As a woman struggling with infertility, I often reflect on the hiddenness of my cross. It seems to have a two-fold hiddenness; first, much of my suffering is out of others’ sight, and even when my pain is witnessed by others, few recognize it as a genuine cross. Lately, God has encouraged me to reflect on a new aspect of the hidden nature of my cross. I am coming to embrace the invisible quality of my suffering, recognizing this often-unseen pain as an invitation into the desert and the intimacy He desires to share with me.

All of us who carry the cross of infertility have likely experienced many heart-wrenching moments of grief while alone and unseen, whether it be processing a new diagnosis on the car ride home, experiencing a miscarriage, or crying over yet another negative pregnancy test. Often, we are literally alone while we grapple with the pain. There is a particular pain in this loneliness – we feel hidden, abandoned, and devoid of comfort. Naturally, when we feel like we have no strength to handle the suffering, we desire to have another person physically with us in these difficult moments. I recently had surgery, and every time a wave of pain hit, I wanted my husband there with me, holding my hand, helping me to feel safe and anchored. I was apprehensive about being alone with my pain.

Unfortunately, even if we invite someone else to help carry our cross, they may not be able or willing. This is another kind of unseen suffering – the isolation we feel when others are present to us in our suffering, but don’t recognize it as such, or refuse to enter the experience with us. This is the experience of feeling brushed off and receiving a trite, “Just relax and let it happen,” after confiding about another cycle without a conception, for example. Often this second form of “being alone” is even more painful than the first, and we feel even more hidden than in physical isolation. In these moments, someone we hoped would be our Simon of Cyrene or Veronica compounds the pain we feel, and we long to be physically alone, because honestly suffering alone is easier than suffering around someone who doesn’t see our pain as valid.

As disheartening and isolating as both types of unseen suffering can be, I believe that the very hiddenness of the cross of infertility is where its real beauty is found. Our Lord tells us that the “Father sees in secret” (Matthew 6:4).  He sees our secret pain, and He is right there with us. Not only is He always with us, whether we’re alone or in a crowd, but He always accepts any sacrifice we offer Him in love, no matter how small. He never tells us our suffering is invalid or insignificant. In fact, He constantly invites us to offer all our experiences to Him. He wants it all. All becomes fruitful when united to Him.

Further, there is a certain intimacy He offers us in our experience of hidden suffering. It reminds me of the verse from Hosea, “Therefore, behold I will allure her, and will lead her into the wilderness: and I will speak to her heart”( Hosea 2:14). Sometimes God calls us to the wilderness of suffering because He knows that’s the place where we will pay attention to Him – the place He will finally get our attention. He longs for intimacy with us, and often we don’t turn to Him until we feel utterly alone.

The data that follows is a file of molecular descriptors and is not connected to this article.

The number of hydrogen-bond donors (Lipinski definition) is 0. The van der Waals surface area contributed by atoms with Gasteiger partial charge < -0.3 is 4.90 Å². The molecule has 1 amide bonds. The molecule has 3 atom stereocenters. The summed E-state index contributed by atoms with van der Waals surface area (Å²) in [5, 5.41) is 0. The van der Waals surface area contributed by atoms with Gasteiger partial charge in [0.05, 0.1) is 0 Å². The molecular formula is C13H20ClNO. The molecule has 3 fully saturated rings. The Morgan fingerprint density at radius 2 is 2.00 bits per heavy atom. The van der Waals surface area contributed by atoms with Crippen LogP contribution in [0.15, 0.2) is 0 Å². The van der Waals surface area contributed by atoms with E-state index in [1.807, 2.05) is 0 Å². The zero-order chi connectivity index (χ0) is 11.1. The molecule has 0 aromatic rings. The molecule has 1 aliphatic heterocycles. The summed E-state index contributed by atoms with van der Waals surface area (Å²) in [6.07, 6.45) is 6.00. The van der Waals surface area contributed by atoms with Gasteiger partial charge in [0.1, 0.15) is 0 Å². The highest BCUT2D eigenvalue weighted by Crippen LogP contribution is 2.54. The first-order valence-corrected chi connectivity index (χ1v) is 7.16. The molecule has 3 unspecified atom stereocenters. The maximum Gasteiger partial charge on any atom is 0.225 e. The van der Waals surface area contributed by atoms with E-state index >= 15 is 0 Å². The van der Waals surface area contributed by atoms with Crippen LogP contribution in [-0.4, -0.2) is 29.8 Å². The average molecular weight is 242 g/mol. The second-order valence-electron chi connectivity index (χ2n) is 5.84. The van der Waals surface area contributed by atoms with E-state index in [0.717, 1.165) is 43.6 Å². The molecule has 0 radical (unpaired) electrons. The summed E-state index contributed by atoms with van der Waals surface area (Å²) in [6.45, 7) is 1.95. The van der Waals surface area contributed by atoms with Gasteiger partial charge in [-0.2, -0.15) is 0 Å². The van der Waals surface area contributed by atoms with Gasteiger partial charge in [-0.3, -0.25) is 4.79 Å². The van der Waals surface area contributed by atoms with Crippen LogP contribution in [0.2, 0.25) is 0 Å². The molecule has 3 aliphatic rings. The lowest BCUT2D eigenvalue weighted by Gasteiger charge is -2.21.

My struggle with infertility is one of the ways He’s calling to my heart. This terrible suffering, which I pray will be removed, is being used for a beautiful purpose. This suffering is my desert place where God longs to meet me and speak tenderly to me. It is the special path He is using to purify my heart until I desire nothing but Him alone.

I think of St. Therese and other cloistered women whom God called to sacrifice their lives in obscurity, to offer their hidden trials to the God who sees in secret. I was not called to the cloister, but I do feel God calling me to unite my often-unseen cross to His. Silent sacrifice has a particular beauty to it. It is all for Him. We don’t have the consolation of the approval or sympathy of others. In that way, we are given more to offer to God, because the same suffering is multiplied (both in pain and grace) by its hiddenness.

There is a further gift to this hiddenness; Our Lord wants to grow new life in the privacy of our hidden suffering. Remember, He calls us to the desert so He can speak tenderly to our hearts. There is fruit He wants to grow in the garden of our hidden suffering. I want to be receptive to the seeds He plants there. Perhaps there are certain virtues that can thrive only in the darkness of suffering.

While I don’t yet know all the fruits He desires for me, surely, I wouldn’t have been able to receive them otherwise. Perhaps there are virtues I will be better able to practice, acts of charity I’ll have more time to perform, or opportunities for service I wouldn’t otherwise have pursued. The one fruit I am confident He desires for me is trust – complete trust in His perfect will.

I’m not saying we should isolate ourselves on purpose- in fact I think it is very important for couples struggling with infertility to actively seek support- but when we, inevitably, feel invisible in our suffering, we have twice the sacrifice to offer up. When we find ourselves misunderstood or overlooked, we can turn to the good God who sees in secret.

There is no doubt that experiencing infertility is an often-hidden cross. When you feel alone, remember the call to greater intimacy with Our Lord, and the fruit of trust that He desires for you.

Katie Summers and her husband Matthew have been married for almost 5 years and live in the beautiful Shenandoah Valley. When not reading mystery novels or drinking iced coffee, you can find Katie listening to podcasts while crocheting.